Paying Their Respects
We were as proud as ever two girls would be to have had the privilege given us by our parents to go and pay our respect to our great Alii Princess Pauahi Bishop, whose other name was “A” with our hookupu that was being trundled along in a wheelbarrow, filled with juicy cane sugar, and a young suckling pig whose little feet were tied with a crimson malo, by Kahalehau and Kanuha of the gentry.
We found many of our own folks about there, who welcomed us with He Mai! Mai! Mai hoi! We walked up the front steps into the large parlor and at the mauka end sat Mrs. Bishop on a black haircloth sofa with a white sugar cane stick in her hand. She was sitting between Mrs. W. F. Allen and Mrs. Jane Swinton Brown, mother of Mrs. Minnie Brown Aldrich, and Mrs. Will King; and near them was Mrs. Bathsheba Allen, Mrs. Nancy Sumner Ellis and Mrs. Haalelea. They were all laughing merrily.
We two little girls stood there in admiration of the beautiful lady who was our Alii Pauahi, and forgot to kiss her hand, until my cousin Sabina Kahinu Beckley spoke to her in her confident manner, “We have brought the Alii “A” (Pauahi) a pig for her luncheon.”
The princess rose quickly and walked to the door and looked pleasantly towards Kahalehau and Kanuha, who were standing at a distance with the wheelbarrow of gift offering, which was immediately trundled towards the colored drivers’ quarters, and we backed out of her presence.
Would you go down Alakea and King Sts. in that way boys and girls of today? I think not, unless you are in a carnival spirit. But we of that day were brought up in the belief of “God and the Kamehamehas.”
In 1881 as I recollect it, there seemed to be one epidemic after another—measles and then typhoid. What a siege there was of it. Many of our families suffered from it. Sometimes five, six and seven in a family were taken down with typhoid. The doctors were constantly on the jump. There were no trained nurses here as I can remember, and the practical nurses that could be found were few and the demand for them was great.
In the typhoid epidemic one of our schoolmates, Sammie Carter, succumbed, and how it saddened all of us for he was a very popular little boy. The doctors had the monkeypod trees cut down because they thought the dry leaves caused typhoid.
Late came the smallpox epidemic, when the schools were all closed. This epidemic spread to the other islands. Princess Liliuokalani was regent at that time, and her regency was made very difficult. There was a mass meeting at Kaumakapili church, protesting, I believe, at the treatment of patients, handling of cases, etc., which Princess Liliuokalani had to answer to the papers and in a public gathering.The homes along upper Fort St. were hung with the orange danger pennants symbolic of quarantine as was most every street of Honolulu. Our parents compelled us to wear camphor bags and a Dr. Webb and Dr. C.T. Rodgers vaccinated all of us and we were kept at home.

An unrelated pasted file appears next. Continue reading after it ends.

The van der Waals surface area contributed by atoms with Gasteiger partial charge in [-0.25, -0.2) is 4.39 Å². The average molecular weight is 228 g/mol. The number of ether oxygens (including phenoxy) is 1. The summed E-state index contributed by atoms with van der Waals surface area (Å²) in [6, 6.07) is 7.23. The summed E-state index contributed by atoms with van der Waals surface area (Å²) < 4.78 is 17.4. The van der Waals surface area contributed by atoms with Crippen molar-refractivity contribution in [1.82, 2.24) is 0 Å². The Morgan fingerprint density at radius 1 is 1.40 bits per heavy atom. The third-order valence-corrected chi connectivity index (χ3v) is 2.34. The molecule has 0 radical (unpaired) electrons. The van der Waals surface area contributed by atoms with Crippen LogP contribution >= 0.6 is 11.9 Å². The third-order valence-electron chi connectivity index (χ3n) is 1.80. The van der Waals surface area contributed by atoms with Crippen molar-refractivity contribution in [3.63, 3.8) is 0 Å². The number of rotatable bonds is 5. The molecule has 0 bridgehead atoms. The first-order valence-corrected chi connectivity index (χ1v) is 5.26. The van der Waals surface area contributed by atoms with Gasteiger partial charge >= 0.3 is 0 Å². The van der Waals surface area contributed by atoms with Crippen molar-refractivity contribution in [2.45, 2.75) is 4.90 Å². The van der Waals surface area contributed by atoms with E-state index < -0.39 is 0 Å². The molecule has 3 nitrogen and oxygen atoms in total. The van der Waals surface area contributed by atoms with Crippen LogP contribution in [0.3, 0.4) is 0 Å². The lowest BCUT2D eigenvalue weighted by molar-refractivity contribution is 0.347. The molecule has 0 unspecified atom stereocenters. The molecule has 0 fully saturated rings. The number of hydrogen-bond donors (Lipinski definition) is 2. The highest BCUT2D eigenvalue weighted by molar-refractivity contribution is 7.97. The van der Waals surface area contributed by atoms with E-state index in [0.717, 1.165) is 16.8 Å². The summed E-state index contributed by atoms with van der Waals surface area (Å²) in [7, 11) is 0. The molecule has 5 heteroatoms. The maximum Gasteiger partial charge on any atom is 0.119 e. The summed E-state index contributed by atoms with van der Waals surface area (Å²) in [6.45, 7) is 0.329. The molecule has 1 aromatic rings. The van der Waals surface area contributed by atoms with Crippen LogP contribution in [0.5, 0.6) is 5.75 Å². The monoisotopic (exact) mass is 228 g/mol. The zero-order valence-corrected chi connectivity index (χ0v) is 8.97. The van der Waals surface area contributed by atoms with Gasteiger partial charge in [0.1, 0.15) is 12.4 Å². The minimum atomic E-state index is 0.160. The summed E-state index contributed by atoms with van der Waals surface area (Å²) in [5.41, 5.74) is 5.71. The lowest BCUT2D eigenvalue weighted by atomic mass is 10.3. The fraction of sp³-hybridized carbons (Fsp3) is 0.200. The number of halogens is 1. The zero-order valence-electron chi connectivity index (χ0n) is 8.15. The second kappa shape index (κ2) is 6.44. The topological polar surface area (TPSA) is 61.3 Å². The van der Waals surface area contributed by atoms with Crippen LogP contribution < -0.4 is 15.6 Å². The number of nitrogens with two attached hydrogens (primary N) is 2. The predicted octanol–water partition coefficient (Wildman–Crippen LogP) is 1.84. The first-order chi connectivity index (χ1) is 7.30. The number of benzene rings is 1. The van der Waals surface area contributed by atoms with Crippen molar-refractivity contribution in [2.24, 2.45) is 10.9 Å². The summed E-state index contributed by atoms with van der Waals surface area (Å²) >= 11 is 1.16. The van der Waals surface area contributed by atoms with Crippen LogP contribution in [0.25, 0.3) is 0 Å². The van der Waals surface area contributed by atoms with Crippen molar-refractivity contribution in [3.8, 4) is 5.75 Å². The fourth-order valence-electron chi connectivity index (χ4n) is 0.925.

Brought by a Ship
We could hear the doleful wailing in the Hawaiian homes, when their sick ones were taken over to quarantine island “Kahakaaulana,” or at their death. It was blood curdling to hear those heart rendering sounds. I believe this epidemic was brought when the Quinta arrived here from China on January 12. They concealed the fact that four passengers died at sea from smallpox, but some of the runaway sailors reported it to people ashore here.
The princess regent was kept busy holding meetings with her cabinet and the board of health, trying to find means to alleviate this terrible epidemic until the time when the inter-island quarantine was modified. She visited the smallpox hospital at Kahakaaulana reef accompanied by His Excellency T. A. P. Carter, minister of interior; Her Excellency Kaulike [Kekaulike], governess of Hawaii; Kapooloku and Hon. J. M. Kapena.
And thus the austere Princess Liliuokalani’s troubles began that followed her to the end of her reign, with the follwoing proclamation made by her brother H. M. Kalakaua which made her regent of these beautiful islands:
“We, Kalakaua of the Grace of God; of the Hawaiian Islands King, Agreeable to article thirty-third of the Constitution of our Kingdom, We have this day appointed and hereby proclaim and make known our beloved subjects and sister, Her Royal Highness the Princess Liliuokalani as Regent of our Kingdom to administer Our Government in our name, during our absence of our Kingdom.
“Done at Iolani Palace, in Honolulu, this 20th day of January in the year of our Lord One Thousand Eight hundred and Eighty one; and in the seventh year of our reign.
“By the King, Kalakaua Rex
“W. L. Green, Premier and Minister of Foreign Affairs.”
An excerpt from the Advertiser during October, 1881, in commenting on Liliuokalani: “For a little over nine months the Princess Regent Liliuokalani, regent of the kingdom, has held the reins of the government and her royal highness has held them with a firm hand.”
(Star-Bulletin, 2/9/1935, p. 5)